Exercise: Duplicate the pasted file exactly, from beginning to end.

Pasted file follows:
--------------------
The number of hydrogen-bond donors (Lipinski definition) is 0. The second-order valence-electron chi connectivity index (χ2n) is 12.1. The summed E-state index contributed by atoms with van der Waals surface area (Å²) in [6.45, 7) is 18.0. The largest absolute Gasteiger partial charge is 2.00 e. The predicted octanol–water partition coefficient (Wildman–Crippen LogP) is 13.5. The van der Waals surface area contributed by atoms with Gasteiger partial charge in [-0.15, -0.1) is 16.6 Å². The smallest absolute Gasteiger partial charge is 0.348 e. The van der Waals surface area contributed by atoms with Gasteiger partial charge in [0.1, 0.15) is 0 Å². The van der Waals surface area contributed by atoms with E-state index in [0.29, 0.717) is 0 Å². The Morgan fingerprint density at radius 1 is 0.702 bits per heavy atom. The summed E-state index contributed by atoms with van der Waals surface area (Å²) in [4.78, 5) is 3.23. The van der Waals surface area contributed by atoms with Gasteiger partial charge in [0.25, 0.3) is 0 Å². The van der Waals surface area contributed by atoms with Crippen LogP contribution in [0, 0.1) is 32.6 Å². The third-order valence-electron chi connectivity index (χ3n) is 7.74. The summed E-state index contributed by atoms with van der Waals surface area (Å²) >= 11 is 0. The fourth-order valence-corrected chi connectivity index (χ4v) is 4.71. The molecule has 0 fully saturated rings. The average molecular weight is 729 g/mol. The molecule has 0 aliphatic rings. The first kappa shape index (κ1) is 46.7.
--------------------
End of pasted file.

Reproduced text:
The number of hydrogen-bond donors (Lipinski definition) is 0. The second-order valence-electron chi connectivity index (χ2n) is 12.1. The summed E-state index contributed by atoms with van der Waals surface area (Å²) in [6.45, 7) is 18.0. The largest absolute Gasteiger partial charge is 2.00 e. The predicted octanol–water partition coefficient (Wildman–Crippen LogP) is 13.5. The van der Waals surface area contributed by atoms with Gasteiger partial charge in [-0.15, -0.1) is 16.6 Å². The smallest absolute Gasteiger partial charge is 0.348 e. The van der Waals surface area contributed by atoms with Gasteiger partial charge in [0.1, 0.15) is 0 Å². The van der Waals surface area contributed by atoms with E-state index in [0.29, 0.717) is 0 Å². The Morgan fingerprint density at radius 1 is 0.702 bits per heavy atom. The summed E-state index contributed by atoms with van der Waals surface area (Å²) in [4.78, 5) is 3.23. The van der Waals surface area contributed by atoms with Gasteiger partial charge in [0.25, 0.3) is 0 Å². The van der Waals surface area contributed by atoms with Crippen LogP contribution in [0, 0.1) is 32.6 Å². The third-order valence-electron chi connectivity index (χ3n) is 7.74. The summed E-state index contributed by atoms with van der Waals surface area (Å²) >= 11 is 0. The fourth-order valence-corrected chi connectivity index (χ4v) is 4.71. The molecule has 0 fully saturated rings. The average molecular weight is 729 g/mol. The molecule has 0 aliphatic rings. The first kappa shape index (κ1) is 46.7.